The Descent (2005)
A caving expedition turns ugly for a group of friends, who will quickly realize that being trapped inside the earth is not the worst thing that could happen. The Descent is the most profoundly claustrophobic film since The Vanishing (the original, not that wussy Keifer Sutherland remake).
This spelunking adventure comes with a familiar cast of characters: arrogant authority figure, maverick, emotionally scarred question mark, bickering siblings, and a sad-sack tag along. And yet, somehow, the interaction among them feels surprisingly authentic, and not just because each is cast as a woman.
These ladies are not Green Berets who, unlike the audience, are trained for extreme circumstances. These particular thrill seekers are just working stiffs on vacation. It hits a lot closer to home.
More importantly, the cast is rock solid, each bringing a naturalness to her character that makes her absolutely horrifying, merciless, stunningly brutal final moments on this earth that much more meaningful.
Writer/director Neil Marshall must be commended for sidestepping the obvious trap of exploiting the characters for their sexuality – I’m not saying he avoids this entirely, but for a horror director he is fantastically restrained. He also manages to use the characters’ vulnerability without patronizing or stereotyping.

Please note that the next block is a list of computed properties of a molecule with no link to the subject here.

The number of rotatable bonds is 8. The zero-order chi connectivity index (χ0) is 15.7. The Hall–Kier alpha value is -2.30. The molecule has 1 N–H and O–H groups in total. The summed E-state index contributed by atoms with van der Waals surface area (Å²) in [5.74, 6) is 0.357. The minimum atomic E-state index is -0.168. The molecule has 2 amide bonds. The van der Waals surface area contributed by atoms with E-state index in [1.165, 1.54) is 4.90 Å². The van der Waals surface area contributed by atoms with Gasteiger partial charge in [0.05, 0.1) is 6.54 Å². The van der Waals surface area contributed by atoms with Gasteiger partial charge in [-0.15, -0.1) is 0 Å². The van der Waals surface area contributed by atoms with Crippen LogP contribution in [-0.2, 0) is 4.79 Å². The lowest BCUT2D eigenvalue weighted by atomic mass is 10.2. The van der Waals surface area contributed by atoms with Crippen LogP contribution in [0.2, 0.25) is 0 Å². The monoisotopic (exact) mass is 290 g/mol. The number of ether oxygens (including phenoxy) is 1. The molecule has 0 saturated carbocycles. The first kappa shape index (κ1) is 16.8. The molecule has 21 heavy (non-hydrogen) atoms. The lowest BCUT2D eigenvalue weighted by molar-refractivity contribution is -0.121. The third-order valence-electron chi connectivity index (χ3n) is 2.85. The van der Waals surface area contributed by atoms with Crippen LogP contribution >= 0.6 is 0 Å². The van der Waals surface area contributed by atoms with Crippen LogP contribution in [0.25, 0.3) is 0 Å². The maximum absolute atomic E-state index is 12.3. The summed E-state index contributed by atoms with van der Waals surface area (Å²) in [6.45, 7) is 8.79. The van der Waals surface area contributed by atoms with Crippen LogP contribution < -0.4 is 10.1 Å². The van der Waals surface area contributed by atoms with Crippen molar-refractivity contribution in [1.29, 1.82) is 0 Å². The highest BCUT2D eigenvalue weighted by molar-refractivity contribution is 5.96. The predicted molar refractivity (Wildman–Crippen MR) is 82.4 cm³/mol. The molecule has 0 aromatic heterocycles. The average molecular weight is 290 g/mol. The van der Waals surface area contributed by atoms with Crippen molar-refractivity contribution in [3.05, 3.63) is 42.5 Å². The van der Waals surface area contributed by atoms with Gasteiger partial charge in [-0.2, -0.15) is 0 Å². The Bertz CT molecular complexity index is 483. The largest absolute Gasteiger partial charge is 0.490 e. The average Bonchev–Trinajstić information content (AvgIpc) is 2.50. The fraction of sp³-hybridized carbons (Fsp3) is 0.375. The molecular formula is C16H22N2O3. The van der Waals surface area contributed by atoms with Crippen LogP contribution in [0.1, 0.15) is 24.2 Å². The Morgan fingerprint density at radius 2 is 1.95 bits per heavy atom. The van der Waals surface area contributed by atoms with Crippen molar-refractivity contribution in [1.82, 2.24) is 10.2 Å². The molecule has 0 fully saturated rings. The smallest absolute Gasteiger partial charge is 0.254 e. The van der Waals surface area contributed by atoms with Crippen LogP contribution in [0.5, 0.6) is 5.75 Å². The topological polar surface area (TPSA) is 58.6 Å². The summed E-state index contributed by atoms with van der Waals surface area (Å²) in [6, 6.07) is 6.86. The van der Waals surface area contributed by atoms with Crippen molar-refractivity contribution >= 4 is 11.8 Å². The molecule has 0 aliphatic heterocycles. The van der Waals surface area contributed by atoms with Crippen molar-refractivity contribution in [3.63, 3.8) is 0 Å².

He makes even better use of the story’s structure. Between that and the way film and sound editing are employed, Marshall squeezes every available ounce of anxiety from the audience.
The film begins with an emotionally jolting shock, quickly follows with some awfully unsettling cave crawling and squeezing and generally hyperventilating, then turns dizzyingly panicky before it snaps a bone right in two.
And then we find out there are monsters.
Long before the first drop of blood is drawn by the monsters – which are surprisingly well conceived and tremendously creepy – the audience has already been wrung out emotionally.
The grislier the film gets, the more primal the tone becomes, eventually taking on a tenor as much like a war movie as a horror film. This is not surprising from the director that unleashed Dog Soldiers – a gory fun werewolf adventure. But Marshall’s second attempt is far scarier.
For full-on horror, this is one hell of a monster movie.